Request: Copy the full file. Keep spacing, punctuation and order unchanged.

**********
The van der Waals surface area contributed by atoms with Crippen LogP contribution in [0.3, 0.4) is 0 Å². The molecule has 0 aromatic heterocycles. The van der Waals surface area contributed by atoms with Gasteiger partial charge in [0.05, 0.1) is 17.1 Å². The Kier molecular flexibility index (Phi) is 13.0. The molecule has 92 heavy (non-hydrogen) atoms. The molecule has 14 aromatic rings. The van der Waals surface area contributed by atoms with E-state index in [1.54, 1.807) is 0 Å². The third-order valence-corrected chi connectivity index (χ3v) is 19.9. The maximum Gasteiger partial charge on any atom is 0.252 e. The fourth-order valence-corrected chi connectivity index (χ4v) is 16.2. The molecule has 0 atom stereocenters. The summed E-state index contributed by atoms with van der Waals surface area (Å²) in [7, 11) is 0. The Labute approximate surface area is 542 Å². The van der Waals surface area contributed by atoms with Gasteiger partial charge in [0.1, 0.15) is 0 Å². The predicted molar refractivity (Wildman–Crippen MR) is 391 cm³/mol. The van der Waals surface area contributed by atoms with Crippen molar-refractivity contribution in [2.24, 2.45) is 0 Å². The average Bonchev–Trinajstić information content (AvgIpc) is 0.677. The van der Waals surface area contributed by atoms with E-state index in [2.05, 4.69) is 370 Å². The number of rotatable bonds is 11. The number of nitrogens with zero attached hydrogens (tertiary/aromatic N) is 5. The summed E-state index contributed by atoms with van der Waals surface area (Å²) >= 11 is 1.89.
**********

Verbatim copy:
The van der Waals surface area contributed by atoms with Crippen LogP contribution in [0.3, 0.4) is 0 Å². The molecule has 0 aromatic heterocycles. The van der Waals surface area contributed by atoms with Gasteiger partial charge in [0.05, 0.1) is 17.1 Å². The Kier molecular flexibility index (Phi) is 13.0. The molecule has 92 heavy (non-hydrogen) atoms. The molecule has 14 aromatic rings. The van der Waals surface area contributed by atoms with E-state index in [1.54, 1.807) is 0 Å². The third-order valence-corrected chi connectivity index (χ3v) is 19.9. The maximum Gasteiger partial charge on any atom is 0.252 e. The fourth-order valence-corrected chi connectivity index (χ4v) is 16.2. The molecule has 0 atom stereocenters. The summed E-state index contributed by atoms with van der Waals surface area (Å²) in [7, 11) is 0. The Labute approximate surface area is 542 Å². The van der Waals surface area contributed by atoms with Gasteiger partial charge in [0.1, 0.15) is 0 Å². The predicted molar refractivity (Wildman–Crippen MR) is 391 cm³/mol. The van der Waals surface area contributed by atoms with Crippen molar-refractivity contribution in [2.24, 2.45) is 0 Å². The average Bonchev–Trinajstić information content (AvgIpc) is 0.677. The van der Waals surface area contributed by atoms with E-state index in [2.05, 4.69) is 370 Å². The number of rotatable bonds is 11. The number of nitrogens with zero attached hydrogens (tertiary/aromatic N) is 5. The summed E-state index contributed by atoms with van der Waals surface area (Å²) >= 11 is 1.89.